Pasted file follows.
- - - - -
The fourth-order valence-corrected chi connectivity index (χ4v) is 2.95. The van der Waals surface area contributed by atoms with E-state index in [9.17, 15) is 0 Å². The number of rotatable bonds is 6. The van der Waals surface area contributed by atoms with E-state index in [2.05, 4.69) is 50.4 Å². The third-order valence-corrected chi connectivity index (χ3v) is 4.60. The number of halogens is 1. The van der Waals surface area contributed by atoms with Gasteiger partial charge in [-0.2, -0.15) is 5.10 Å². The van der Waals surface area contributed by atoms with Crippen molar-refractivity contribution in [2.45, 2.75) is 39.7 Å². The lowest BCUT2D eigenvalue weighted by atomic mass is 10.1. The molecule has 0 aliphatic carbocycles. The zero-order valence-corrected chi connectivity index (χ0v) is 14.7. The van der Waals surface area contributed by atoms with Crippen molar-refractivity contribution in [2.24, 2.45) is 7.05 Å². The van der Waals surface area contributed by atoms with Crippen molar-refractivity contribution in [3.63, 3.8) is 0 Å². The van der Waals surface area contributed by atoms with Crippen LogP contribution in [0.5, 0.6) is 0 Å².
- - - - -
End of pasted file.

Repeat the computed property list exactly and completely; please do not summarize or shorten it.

The fourth-order valence-corrected chi connectivity index (χ4v) is 2.95. The van der Waals surface area contributed by atoms with E-state index in [9.17, 15) is 0 Å². The number of rotatable bonds is 6. The van der Waals surface area contributed by atoms with E-state index in [2.05, 4.69) is 50.4 Å². The third-order valence-corrected chi connectivity index (χ3v) is 4.60. The number of halogens is 1. The van der Waals surface area contributed by atoms with Gasteiger partial charge in [-0.2, -0.15) is 5.10 Å². The van der Waals surface area contributed by atoms with Crippen molar-refractivity contribution in [2.45, 2.75) is 39.7 Å². The lowest BCUT2D eigenvalue weighted by atomic mass is 10.1. The molecule has 0 aliphatic carbocycles. The zero-order valence-corrected chi connectivity index (χ0v) is 14.7. The van der Waals surface area contributed by atoms with Crippen molar-refractivity contribution in [2.24, 2.45) is 7.05 Å². The van der Waals surface area contributed by atoms with Crippen molar-refractivity contribution in [3.63, 3.8) is 0 Å². The van der Waals surface area contributed by atoms with Crippen LogP contribution in [0.5, 0.6) is 0 Å².